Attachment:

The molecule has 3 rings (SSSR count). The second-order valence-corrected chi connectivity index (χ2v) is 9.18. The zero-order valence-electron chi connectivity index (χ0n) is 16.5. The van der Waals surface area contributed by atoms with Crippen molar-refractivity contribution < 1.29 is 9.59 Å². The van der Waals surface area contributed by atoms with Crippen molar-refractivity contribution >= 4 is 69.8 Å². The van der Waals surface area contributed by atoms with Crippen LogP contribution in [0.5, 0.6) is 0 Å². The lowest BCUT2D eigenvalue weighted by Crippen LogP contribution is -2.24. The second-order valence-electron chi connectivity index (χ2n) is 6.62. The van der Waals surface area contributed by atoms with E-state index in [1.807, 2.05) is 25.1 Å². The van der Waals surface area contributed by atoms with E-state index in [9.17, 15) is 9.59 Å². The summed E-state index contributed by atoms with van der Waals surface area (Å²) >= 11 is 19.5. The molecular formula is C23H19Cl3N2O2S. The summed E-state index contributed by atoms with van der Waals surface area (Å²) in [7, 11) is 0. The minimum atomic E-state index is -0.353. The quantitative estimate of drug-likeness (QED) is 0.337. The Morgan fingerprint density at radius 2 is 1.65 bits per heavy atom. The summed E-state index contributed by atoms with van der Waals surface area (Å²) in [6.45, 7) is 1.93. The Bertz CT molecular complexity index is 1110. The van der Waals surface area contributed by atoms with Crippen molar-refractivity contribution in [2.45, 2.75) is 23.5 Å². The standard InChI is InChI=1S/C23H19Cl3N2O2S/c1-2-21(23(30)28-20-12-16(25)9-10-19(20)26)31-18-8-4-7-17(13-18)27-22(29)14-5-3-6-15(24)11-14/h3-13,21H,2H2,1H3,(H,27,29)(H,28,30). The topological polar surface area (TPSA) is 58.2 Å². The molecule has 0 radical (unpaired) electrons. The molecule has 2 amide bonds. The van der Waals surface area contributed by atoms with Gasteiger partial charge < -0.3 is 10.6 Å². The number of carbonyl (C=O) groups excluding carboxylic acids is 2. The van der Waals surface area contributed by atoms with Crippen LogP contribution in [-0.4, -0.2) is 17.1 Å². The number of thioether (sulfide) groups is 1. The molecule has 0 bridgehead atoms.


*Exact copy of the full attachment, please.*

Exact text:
The molecule has 3 rings (SSSR count). The second-order valence-corrected chi connectivity index (χ2v) is 9.18. The zero-order valence-electron chi connectivity index (χ0n) is 16.5. The van der Waals surface area contributed by atoms with Crippen molar-refractivity contribution < 1.29 is 9.59 Å². The van der Waals surface area contributed by atoms with Crippen molar-refractivity contribution >= 4 is 69.8 Å². The van der Waals surface area contributed by atoms with Crippen LogP contribution in [0.5, 0.6) is 0 Å². The lowest BCUT2D eigenvalue weighted by Crippen LogP contribution is -2.24. The second-order valence-electron chi connectivity index (χ2n) is 6.62. The van der Waals surface area contributed by atoms with E-state index in [1.807, 2.05) is 25.1 Å². The van der Waals surface area contributed by atoms with E-state index in [9.17, 15) is 9.59 Å². The summed E-state index contributed by atoms with van der Waals surface area (Å²) >= 11 is 19.5. The molecular formula is C23H19Cl3N2O2S. The summed E-state index contributed by atoms with van der Waals surface area (Å²) in [7, 11) is 0. The minimum atomic E-state index is -0.353. The quantitative estimate of drug-likeness (QED) is 0.337. The Morgan fingerprint density at radius 2 is 1.65 bits per heavy atom. The summed E-state index contributed by atoms with van der Waals surface area (Å²) in [6.45, 7) is 1.93. The Bertz CT molecular complexity index is 1110. The van der Waals surface area contributed by atoms with Crippen molar-refractivity contribution in [2.45, 2.75) is 23.5 Å². The standard InChI is InChI=1S/C23H19Cl3N2O2S/c1-2-21(23(30)28-20-12-16(25)9-10-19(20)26)31-18-8-4-7-17(13-18)27-22(29)14-5-3-6-15(24)11-14/h3-13,21H,2H2,1H3,(H,27,29)(H,28,30). The topological polar surface area (TPSA) is 58.2 Å². The molecule has 0 radical (unpaired) electrons. The molecule has 2 amide bonds. The van der Waals surface area contributed by atoms with Gasteiger partial charge < -0.3 is 10.6 Å². The number of carbonyl (C=O) groups excluding carboxylic acids is 2. The van der Waals surface area contributed by atoms with Crippen LogP contribution in [-0.4, -0.2) is 17.1 Å². The number of thioether (sulfide) groups is 1. The molecule has 0 bridgehead atoms.